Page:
Air Force orders for AMRAAM air-to-air missiles exceed $1 billion over last three months
EGLIN AIR FORCE BASE, Fla., 25 March 2015. U.S. Air Force airborne weapons experts are ordering several hundred of the nation's most sophisticated radar-guided air-to-air missiles under terms of a contract modification announced Tuesday.
Officials of the Air Force Life Cycle Manager Center at Eglin Air Force Base, Fla., are awarding a $528.8 million contract modification to the Raytheon Co. (NYSE:RTN) Missile Systems segment in Tucson, Ariz., for Lot 29 production of the AIM-120 Advanced Medium Range Air to Air Missile (AMRAAM) for the U.S. and foreign militaries.
AMRAAM is one of the world's most advanced all-weather, all-environment medium range air-to-air missiles. The system is an active radar-guided intercept missile with inherent electronic protection capabilities for air-to-air applications against massed penetration aircraft and is designed to replace the AIM-7 Sparrow air-to-air missile.
Tuesday's order follows a similar AMRAAM deal three months ago for AMRAAM Lot 28 production. Since December the Air Force has placed AMRAAM missile orders with Raytheon worth more than $1 billion.
The latest version of AMRAAM, the AIM-120D, was to begin fielding last year. Each AMRAAM lot typically contains between 400 and 500 missiles. The AIM-120D has improved accuracy via Global Positioning System aided navigation, improved network compatibility, and enhanced aircrew survivability via a two-way data link capability.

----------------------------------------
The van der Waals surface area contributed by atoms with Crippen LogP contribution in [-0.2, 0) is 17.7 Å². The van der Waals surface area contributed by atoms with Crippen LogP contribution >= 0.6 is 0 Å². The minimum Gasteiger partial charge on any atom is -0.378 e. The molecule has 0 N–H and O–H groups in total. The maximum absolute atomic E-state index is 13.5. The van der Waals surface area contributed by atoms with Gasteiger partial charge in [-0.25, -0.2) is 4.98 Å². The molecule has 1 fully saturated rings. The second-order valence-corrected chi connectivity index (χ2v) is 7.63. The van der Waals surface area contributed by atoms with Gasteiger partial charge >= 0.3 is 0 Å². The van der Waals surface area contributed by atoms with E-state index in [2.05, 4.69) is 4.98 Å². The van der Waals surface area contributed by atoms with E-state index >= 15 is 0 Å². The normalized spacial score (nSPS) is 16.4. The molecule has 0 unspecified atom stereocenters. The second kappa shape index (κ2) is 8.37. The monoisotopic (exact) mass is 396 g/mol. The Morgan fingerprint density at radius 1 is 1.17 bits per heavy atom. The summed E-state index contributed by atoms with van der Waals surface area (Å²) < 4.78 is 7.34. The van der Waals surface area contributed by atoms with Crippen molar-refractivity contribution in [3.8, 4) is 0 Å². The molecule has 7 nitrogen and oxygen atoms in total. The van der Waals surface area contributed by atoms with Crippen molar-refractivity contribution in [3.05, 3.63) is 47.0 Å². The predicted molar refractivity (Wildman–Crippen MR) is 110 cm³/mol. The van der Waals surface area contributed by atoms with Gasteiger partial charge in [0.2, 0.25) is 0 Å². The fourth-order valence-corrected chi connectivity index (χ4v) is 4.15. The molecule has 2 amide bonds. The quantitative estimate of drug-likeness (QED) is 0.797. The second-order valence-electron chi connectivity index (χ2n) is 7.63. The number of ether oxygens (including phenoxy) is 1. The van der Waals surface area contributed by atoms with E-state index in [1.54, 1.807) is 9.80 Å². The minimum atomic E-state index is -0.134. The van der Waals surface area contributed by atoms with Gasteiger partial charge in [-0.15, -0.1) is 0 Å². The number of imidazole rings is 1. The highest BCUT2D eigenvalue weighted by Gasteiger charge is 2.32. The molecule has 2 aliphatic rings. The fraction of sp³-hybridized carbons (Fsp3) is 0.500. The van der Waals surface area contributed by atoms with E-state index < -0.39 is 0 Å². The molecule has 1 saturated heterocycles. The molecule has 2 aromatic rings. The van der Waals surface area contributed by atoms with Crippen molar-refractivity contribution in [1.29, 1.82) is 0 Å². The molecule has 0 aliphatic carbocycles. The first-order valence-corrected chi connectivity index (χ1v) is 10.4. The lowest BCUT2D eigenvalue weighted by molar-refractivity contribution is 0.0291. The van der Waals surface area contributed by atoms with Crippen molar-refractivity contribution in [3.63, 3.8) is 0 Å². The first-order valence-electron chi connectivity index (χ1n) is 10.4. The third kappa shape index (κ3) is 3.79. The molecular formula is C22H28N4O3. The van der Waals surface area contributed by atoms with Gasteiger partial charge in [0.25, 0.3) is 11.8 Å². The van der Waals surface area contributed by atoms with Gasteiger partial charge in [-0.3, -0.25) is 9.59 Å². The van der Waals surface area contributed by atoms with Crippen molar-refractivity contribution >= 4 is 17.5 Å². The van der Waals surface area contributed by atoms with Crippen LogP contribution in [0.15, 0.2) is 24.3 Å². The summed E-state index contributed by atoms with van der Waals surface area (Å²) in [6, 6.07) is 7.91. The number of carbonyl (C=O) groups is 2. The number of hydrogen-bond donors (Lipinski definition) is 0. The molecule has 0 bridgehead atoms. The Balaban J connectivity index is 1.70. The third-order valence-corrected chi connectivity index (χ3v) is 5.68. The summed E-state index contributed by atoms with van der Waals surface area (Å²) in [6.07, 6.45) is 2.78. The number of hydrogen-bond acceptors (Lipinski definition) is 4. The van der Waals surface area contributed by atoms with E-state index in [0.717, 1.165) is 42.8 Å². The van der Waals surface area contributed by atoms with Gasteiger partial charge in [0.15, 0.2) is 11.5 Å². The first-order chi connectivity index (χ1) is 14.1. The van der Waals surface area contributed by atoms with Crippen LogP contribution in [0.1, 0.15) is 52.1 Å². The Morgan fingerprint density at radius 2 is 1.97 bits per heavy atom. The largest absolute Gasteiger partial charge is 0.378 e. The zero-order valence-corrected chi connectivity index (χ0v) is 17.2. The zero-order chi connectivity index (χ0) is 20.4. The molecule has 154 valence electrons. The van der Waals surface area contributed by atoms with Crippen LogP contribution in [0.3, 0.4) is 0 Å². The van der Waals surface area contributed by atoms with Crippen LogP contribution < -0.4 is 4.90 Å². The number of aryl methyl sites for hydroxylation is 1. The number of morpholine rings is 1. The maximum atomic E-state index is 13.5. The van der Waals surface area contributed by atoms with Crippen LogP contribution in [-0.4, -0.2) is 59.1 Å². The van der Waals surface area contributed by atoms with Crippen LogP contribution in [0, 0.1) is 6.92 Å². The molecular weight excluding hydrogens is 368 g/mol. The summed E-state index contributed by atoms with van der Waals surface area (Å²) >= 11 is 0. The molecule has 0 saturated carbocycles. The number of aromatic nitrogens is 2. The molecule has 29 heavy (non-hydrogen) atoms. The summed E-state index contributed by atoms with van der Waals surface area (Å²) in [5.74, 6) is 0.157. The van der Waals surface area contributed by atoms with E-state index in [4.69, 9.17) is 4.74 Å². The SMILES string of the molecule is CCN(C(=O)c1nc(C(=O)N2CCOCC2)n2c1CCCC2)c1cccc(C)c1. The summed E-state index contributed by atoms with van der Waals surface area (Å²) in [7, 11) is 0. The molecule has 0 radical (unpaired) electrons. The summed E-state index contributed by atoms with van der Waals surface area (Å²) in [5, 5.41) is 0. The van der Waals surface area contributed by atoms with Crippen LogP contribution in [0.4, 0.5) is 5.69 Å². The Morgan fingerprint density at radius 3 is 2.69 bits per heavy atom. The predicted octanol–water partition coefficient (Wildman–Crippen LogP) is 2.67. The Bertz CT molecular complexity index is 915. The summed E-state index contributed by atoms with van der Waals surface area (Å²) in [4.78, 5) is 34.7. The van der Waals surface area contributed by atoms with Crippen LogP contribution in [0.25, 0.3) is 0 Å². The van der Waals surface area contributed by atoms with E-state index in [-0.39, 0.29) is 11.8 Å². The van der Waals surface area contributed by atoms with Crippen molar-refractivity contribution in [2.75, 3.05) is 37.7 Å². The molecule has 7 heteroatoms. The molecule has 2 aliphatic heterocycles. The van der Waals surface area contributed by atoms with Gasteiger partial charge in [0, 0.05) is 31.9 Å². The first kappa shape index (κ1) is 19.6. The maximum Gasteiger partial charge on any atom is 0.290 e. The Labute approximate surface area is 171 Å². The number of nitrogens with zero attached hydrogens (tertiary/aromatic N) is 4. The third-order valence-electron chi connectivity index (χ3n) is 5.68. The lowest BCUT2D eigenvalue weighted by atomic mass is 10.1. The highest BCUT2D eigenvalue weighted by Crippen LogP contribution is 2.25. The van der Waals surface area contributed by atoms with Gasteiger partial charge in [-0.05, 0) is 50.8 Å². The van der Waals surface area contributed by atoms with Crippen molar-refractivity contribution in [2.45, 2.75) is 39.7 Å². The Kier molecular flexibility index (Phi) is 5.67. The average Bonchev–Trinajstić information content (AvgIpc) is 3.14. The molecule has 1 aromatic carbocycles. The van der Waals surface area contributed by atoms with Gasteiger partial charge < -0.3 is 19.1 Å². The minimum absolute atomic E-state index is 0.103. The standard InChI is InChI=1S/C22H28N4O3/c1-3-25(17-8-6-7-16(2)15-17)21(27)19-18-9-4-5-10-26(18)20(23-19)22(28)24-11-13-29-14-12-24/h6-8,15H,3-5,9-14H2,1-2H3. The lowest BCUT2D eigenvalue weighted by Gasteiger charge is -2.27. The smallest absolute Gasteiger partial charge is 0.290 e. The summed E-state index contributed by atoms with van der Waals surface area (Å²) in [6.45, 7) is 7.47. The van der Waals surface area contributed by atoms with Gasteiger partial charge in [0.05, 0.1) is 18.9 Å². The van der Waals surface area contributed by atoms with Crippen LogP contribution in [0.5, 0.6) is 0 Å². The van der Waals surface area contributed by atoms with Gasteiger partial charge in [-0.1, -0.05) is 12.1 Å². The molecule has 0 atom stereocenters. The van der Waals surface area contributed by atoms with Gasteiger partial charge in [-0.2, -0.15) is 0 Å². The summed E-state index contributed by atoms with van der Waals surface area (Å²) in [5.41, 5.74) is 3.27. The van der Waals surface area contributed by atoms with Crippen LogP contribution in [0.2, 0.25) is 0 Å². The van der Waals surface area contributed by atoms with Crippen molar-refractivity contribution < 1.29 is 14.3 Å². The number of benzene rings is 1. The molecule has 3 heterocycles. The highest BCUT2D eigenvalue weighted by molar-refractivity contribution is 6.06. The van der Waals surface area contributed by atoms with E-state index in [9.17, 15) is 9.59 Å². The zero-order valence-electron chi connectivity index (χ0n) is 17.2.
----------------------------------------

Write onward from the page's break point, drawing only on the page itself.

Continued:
The AMRAAM missile has air-to-air and surface-launch versions. In the air-to-air role, the weapon's advanced active guidance section provides the aircrew find targets quickly in challenging environments, Raytheon officials say.
AMRAAM has scored combat victories in the skies of Iraq, Bosnia, and Kosovo, Raytheon says. It uses digital technology, micro-miniaturized solid-state electronics, and active radar guidance for air combat and air defense.
AMRAAM provides multi-shot capability, and can be launched day or night, in all weather conditions. Its autonomous guidance capability provides the pilot with launch-and-leave ability to provide fast engagement of follow-on targets or the option to fire first and then run from targets.
AMRAAM's capabilities include quick fly-out, immunity to countermeasures, and the ability to reject radar clutter to attack low-altitude targets. The missile has active radar guidance, multi-shot capability, and the ability to launch from aircraft or from surface-to-air missile sites.
Raytheon also is developing the AMRAAM Extended Range missile for ground-based air defense, AMRAAM-ER will enable intercepts at longer distances and higher altitudes.
Procured by 36 countries, the AMRAAM has been integrated onto the F-16, F-15, F/A-18, F-22, Typhoon, Gripen, Tornado, and Harrier combat jets. The AIM-120C5 and AIM-120C7 are being integrated onto the F-35 Joint Strike Fighter and will be ready to meet F-35B initial operational capability in 2015, company officials say.
On Tuesday's order, Raytheon will do the work in Tucson, Ariz., and should be finished by January 2018. For more information contact Raytheon Missile Systems online at www.raytheon.com.